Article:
Frank Capra's Wonderful Style

by CJ

As is traditional for this time of year, I'm indulging myself in a self-made holiday "film fest."

I have some favorite traditional holiday movies, including Albert Finney's musical, Scrooge! and Cary Grant's The Bishop's Wife (neither to be confused with imitation re-makes) but one of my favorite film makers seemed especially drawn to the holidays, Frank Capra, so I went on a Capra-binge.

For those of you who only know Capra for It's a Wonderful Life, you should be aware that Wonderful Life was actually one of his later movies. The culmination, if you will, of decades of telling David v. Goliath stories with the recurrent theme that he finally verbalizes in Wonderful LIfe: No man is poor if he has friends.

The New York Times recently did a wonderful deconstruction of Wonderful Life and I was taken by how film critic Wendell Jamieson's analysis mirrored my own.

Wonderful Life isn't really the magically uplifting movie we all think it is--or should I say, we all FEEL it is. And therein lies the magic of Capra.

He was one of the first filmmakers to use "real life" subject matter for his movies. His first major film, American Madness, was filmed during the Great Depression (as opposed to the Not-so-Great Recession we now find ourselves in) and told the story of a bank that has a run on it and is failing. It is saved because of the past actions of the good-hearted bank manager who had faith in "little people" when his friends call upon them to help him out in his time of need.

Shades of Wonderful Life--but many of Capra's films have shades of Wonderful Life in them. Even the music and words of Auld Lang Syne are repeated in several of his movies. His heroes are almost uniformally Davids caught unprepared for their Goliaths--they are innocents thrust into a dirty street fight that is the "real" world.

And Capra's heroines? They also follow a repeated theme of redemption. They begin as conniving, world-weary professional women (remember this is seventy years ago, the world of the 1930's and 40's!) who are redeemed by falling in love with the hero and embracing his idealistic ways.

These themes were repeated so often that the term Capraesque now means anything that evokes a feeling of an optimistic, "feel-good" movie genre, or what some critics call the genre of the "hopeless dreamer"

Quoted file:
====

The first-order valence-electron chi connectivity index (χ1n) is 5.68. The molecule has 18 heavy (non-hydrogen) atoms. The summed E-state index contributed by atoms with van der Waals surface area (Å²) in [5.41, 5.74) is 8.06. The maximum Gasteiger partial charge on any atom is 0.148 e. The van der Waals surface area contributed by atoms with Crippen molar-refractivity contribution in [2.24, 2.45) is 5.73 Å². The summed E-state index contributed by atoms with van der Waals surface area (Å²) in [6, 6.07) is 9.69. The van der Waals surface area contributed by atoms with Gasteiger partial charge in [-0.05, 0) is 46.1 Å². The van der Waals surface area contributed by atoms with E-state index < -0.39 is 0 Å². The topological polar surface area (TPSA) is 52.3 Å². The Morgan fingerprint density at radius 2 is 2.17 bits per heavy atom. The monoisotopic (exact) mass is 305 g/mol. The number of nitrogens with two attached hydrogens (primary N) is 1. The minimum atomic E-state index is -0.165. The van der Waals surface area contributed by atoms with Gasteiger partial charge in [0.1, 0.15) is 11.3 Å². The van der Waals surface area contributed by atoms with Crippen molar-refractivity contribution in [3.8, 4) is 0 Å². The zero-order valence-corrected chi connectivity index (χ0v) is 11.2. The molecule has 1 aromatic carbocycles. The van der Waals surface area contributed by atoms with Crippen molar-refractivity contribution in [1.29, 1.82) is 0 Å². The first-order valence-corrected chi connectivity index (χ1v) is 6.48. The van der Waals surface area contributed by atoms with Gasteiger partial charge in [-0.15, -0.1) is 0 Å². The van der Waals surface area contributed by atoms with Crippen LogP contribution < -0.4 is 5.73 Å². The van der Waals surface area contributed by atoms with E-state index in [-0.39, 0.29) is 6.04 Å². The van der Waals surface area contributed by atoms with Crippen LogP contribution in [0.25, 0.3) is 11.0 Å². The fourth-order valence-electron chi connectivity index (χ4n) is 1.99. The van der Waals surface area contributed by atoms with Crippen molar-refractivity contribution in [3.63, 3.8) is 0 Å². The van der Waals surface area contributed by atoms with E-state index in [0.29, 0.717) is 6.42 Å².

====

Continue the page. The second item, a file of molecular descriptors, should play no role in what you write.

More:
But one other recurrent theme in Capra's films--and what truly sets them apart from so many other filmmakers of his era--is that often his Goliaths are never defeated.

Yes, the hero wins--but he wins a battle, not the war.

Potter in Wonderful Life is neither defeated nor redeemed. Nor is the Hearst-figure in Meet John Doe, or King Wesley in It Happened One Night.

Some nemesis figures are redeemed--Senator Payne in Mr. Smith Goes to Washington, the banker in You Can't Take it with You--but Capra always makes it clear that other Goliaths are waiting to fill their places, so the war is not won.

In fact, for Capra, the war is never won. Because it's never won in the real world that he takes his stories from.

He tempers his films with romance and humor to soften this blow, always ends them on an inspirational upbeat note for audiences to carry home, but in fact, he is the master propagandist, preparing his army and sending them off to war.

For a storyteller, this is an awesome power to behold. One that, as a writer, I covet!

What Capraesque moment, in the movies or in real life, has most moved you?

And what's your line-up for your own Holiday Film Fest?

Thanks for reading!

About CJ:
As a pediatric ER doctor, CJ Lyons has lived the life she writes about in her cutting edge suspense novels. Her debut, LIFELINES (Berkley, March 2008), became a National Bestseller and Publishers Weekly proclaimed it a "breathtakingly fast-paced medical thriller."

The second in the series, WARNING SIGNS, was released January, 2009 and the third, URGENT CARE, October, 2009. Contact her at

Images courtesy of TV


  1. Terrific post CJ! I love your analysis of Capra's films and his style. I think Jimmy Stewart really personified that "idealistic hero" so well in Capra's films - interesting how in later years Hitchcock used that persona that Stewart had created on screen and turned it on its ear in his films. I love watching musicals during the holidays - Sound of Music, Singin' in the Rain, My Fair Lady - like gobbling a delectable Christmas treat. Happy Holidays!

  2. Great post, CJ. It's a Wonderful Life is my favorite movie! I think the scene where they're both listening on the phone, and Jimmy Stewart finally grabs her and breaks down encapsulates what makes him a hero. In that moment, he realizes he's not going to achieve any of the goals he's set for himself, but also realizes what he has in his hands is far better.

  3. Joanna, what fun to have a musical film-fest! Oh, the possibilities....hmmm, if I disappear for a while, you all will know why, lol!

  4. Cate,
    I know, that's my favorite scene as well--and what makes him heroic is his humanity, no super-human alpha male bravado or feats of derring-do....interesting when you look at the heroes popular in today's pop culture.

  5. I think I may be the only person left on the earth who has never seen It's A Wonderful Life.


Post a Comment

We would love to hear from you but hope you are a real person and not a spammer. :)

Popular Posts